Monday, May 23, 2011

Affirmations

Things have been a little rough for me. I'm still adjusting to my diagnosis and the unexpected ways this stupid lymphedema impacts daily life. It seems silly sometimes, but even in the silliness there is validity in the struggles that come up...

For instance, when we get a chance to meet the neighbors down the street, and the mom is one of those effortlessly elegant women who look incredibly chic without seemingly any thought put into it. And, noticing she's hanging out in pretty jewelled sandals with a perfect summer pedicure.

She was really nice, and I'm glad we talked and our kids get along. But it was hard for me, too.

See, I can't get pedicures any more, unless it's from somewhere licensed to work on diabetics. I'm NOT diabetic, but my feet kind of are.

And, I have to wear these thick compression garments on both legs to keep the swelling in check, and make sure the excess protein from the lymph fluid does not cause structural changes in my feet. Because those changes in the tissue, should I get a scrape or a bug bite, could send me to ICU within hours. Infection is an ever-present threat.

Thus, sandals are not an option now. That sucks a whole lot. It's silly vanity and yet, it's not. Just something that 99% of people take for granted, and it feels like it's in my FACE and it's no one's issue but mine, and holy crapola does it lay me low sometimes.

I really hate that I don't get to look like other moms, or dress like them, or even hang out in the early evening in the yard with the kids because mosquitoes adore me and I get ginormous infected hives on my legs. Which tend to lead to rashes that don't heal for months. And, you know, back in the hospital and riding the antibiotic train. Fun.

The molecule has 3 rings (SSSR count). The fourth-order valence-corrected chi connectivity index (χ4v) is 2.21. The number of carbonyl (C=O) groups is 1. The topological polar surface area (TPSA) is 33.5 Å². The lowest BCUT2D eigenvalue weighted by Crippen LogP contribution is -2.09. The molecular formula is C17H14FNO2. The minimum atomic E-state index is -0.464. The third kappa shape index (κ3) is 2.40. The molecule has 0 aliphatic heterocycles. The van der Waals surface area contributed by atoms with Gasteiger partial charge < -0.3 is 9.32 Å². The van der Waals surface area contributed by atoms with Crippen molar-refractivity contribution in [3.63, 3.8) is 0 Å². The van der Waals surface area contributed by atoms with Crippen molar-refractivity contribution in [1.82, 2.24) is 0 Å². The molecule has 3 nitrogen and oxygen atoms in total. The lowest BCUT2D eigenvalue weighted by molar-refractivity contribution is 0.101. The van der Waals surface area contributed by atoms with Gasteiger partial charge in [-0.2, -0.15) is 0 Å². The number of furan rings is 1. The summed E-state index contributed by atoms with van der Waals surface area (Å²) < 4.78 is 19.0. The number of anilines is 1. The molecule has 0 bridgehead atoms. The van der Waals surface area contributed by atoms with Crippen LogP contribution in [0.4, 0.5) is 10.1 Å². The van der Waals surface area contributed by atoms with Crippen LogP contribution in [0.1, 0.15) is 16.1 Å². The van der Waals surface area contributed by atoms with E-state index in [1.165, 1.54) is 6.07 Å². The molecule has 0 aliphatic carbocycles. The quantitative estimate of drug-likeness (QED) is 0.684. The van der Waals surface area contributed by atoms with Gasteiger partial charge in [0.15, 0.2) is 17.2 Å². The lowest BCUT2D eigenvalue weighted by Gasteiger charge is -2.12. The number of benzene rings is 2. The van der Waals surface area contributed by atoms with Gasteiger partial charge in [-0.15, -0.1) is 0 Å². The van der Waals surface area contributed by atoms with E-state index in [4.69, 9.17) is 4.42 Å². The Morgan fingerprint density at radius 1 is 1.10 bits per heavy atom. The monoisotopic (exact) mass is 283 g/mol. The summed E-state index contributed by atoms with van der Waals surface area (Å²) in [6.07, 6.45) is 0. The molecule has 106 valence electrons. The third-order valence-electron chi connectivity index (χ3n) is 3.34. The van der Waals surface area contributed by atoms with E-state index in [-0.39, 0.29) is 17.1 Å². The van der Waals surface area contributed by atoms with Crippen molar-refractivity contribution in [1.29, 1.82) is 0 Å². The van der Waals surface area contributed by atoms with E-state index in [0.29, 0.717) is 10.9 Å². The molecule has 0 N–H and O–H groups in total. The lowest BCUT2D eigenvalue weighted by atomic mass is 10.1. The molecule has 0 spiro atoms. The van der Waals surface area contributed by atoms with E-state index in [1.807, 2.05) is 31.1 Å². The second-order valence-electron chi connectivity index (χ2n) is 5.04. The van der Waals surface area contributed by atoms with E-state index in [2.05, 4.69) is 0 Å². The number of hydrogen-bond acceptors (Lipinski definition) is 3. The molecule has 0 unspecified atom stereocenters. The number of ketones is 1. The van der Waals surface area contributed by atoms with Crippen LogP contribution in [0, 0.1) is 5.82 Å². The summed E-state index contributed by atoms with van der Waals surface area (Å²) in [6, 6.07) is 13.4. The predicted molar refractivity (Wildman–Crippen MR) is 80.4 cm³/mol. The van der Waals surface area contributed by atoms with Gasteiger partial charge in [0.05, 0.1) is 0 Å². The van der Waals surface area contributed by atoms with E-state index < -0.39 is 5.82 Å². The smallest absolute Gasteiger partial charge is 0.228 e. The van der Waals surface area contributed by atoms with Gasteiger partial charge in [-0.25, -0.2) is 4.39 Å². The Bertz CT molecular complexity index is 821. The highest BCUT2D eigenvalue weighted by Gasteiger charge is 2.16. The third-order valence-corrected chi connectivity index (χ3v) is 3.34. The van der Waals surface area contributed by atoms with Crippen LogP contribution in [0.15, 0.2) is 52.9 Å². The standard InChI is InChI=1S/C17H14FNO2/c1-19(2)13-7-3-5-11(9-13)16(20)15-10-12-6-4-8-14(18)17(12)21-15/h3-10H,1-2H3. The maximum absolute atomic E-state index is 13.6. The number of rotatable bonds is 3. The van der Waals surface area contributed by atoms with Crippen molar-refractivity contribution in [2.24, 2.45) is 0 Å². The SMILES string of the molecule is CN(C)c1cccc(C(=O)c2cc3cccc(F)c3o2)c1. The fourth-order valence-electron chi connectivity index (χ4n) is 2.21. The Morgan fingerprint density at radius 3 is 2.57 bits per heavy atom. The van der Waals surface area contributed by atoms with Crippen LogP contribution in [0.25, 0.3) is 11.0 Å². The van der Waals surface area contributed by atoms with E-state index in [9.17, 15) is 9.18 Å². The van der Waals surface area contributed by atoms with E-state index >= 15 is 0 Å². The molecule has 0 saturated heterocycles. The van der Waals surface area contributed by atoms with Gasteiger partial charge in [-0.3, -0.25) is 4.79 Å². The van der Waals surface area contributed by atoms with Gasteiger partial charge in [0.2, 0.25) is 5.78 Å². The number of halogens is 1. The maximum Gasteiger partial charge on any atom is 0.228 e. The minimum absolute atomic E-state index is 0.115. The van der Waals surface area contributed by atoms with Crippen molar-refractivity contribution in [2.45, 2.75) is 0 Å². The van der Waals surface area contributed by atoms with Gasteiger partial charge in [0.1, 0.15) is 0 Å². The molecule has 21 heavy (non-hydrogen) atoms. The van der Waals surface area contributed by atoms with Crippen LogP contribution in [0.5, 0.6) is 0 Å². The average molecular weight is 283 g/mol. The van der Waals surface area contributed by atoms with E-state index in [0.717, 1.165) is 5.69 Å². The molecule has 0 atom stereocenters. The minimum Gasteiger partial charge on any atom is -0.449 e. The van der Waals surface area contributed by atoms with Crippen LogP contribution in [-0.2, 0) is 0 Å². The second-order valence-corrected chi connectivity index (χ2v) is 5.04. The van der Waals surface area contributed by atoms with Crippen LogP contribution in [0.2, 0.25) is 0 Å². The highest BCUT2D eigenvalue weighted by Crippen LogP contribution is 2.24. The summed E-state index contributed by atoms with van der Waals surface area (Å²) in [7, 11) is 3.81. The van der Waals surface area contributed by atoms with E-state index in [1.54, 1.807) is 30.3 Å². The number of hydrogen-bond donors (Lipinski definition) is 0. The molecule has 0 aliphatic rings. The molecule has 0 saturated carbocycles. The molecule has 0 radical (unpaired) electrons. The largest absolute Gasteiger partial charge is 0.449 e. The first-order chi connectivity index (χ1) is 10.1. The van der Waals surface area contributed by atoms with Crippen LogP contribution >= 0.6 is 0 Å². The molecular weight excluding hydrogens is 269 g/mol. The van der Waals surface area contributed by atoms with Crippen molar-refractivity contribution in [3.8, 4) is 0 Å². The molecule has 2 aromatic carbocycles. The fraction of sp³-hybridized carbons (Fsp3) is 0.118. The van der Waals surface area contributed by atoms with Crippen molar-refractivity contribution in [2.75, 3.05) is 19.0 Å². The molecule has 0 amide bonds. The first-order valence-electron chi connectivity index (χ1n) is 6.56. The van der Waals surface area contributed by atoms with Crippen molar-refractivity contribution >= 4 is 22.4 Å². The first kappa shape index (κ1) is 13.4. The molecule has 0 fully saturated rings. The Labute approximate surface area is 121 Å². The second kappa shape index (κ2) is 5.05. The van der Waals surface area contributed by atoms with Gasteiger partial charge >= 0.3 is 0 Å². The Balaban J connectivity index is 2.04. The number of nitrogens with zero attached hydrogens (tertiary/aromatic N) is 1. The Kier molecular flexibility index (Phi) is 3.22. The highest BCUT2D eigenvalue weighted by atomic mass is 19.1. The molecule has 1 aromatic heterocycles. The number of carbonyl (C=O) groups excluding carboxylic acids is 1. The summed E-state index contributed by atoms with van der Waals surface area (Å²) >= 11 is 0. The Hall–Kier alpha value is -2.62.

I HATE that this reality impacts my child because of the way I feel about myself. I HATE that, and I am trying so hard to work past it.

I wear the garments because I know that doing so helps keep me safer, and HERE for my daughter. But, seriously? I hate it. Everything about it. It's hot and ugly and itchy and time-consuming and embarrassing and most of all, devastating to my sense of protecting my vulnerabilities to have such an outwardly VISIBLE issue.

People can look at my legs and *see* there's something wrong with me.

That is what I hate most of all: that I can't hide it completely. I don't show people what makes me vulnerable. You don't see Superman handing out Kryptonite, do you?



One of the most amazing blessings of motherhood, or I should say, to being the mother of the most amazing child I've ever known, is seeing that Monkey doesn't give a rat's patootie about my legs.


She just loves me. 'Cuz, I'm her mommy.


And when she tells me things like, "I love you more than the pink toothbrush AND the blue toothbrush," I melt completely.

She's saying that her most valued possessions don't hold a candle to Mommy, and that is awe-inspiring love.

This weekend, she told me I'm "da best maker in da world!"
   I had to think about that one... maker...maker of...what?? (had to just ask her)

 My beautiful child looked at me like I was an idiot and replied, "Maker of DA FOOD!!"

<I made a batch of homemade "Momma Fries" this weekend. Truly, a standout success in my kitchen repertoire.>

She might never fully realize what her love means to me. But I hope she does know, somehow.

I hope she knows that her sleepy head on my shoulder, with her arms around my neck and feet dangling (so much lower than they used to go-- good LORD, she's growing!)... with her not-so-whispered "I love you, Mommy," is the equivalent of about 10 shots of Valium to this over-worked, stressed-out working mom.


I hope she hears in her laughter the absolute MUSIC that I do. And that it is, by far, my all-time-favorite song.


I hope she also sees that there is no calling on earth more honorable or super-hero-iffic than being her Mommy.

I hope she knows that her faith in me makes me want to be a better person.
Because she deserves a mom who completely rocks and I want to do that for her.


...Even if she *does* lick my glasses because she thought they were "sad they didn't get a kiss."


Nothing I have ever seen or felt can compare to the love and gratitude I have for my little girl.

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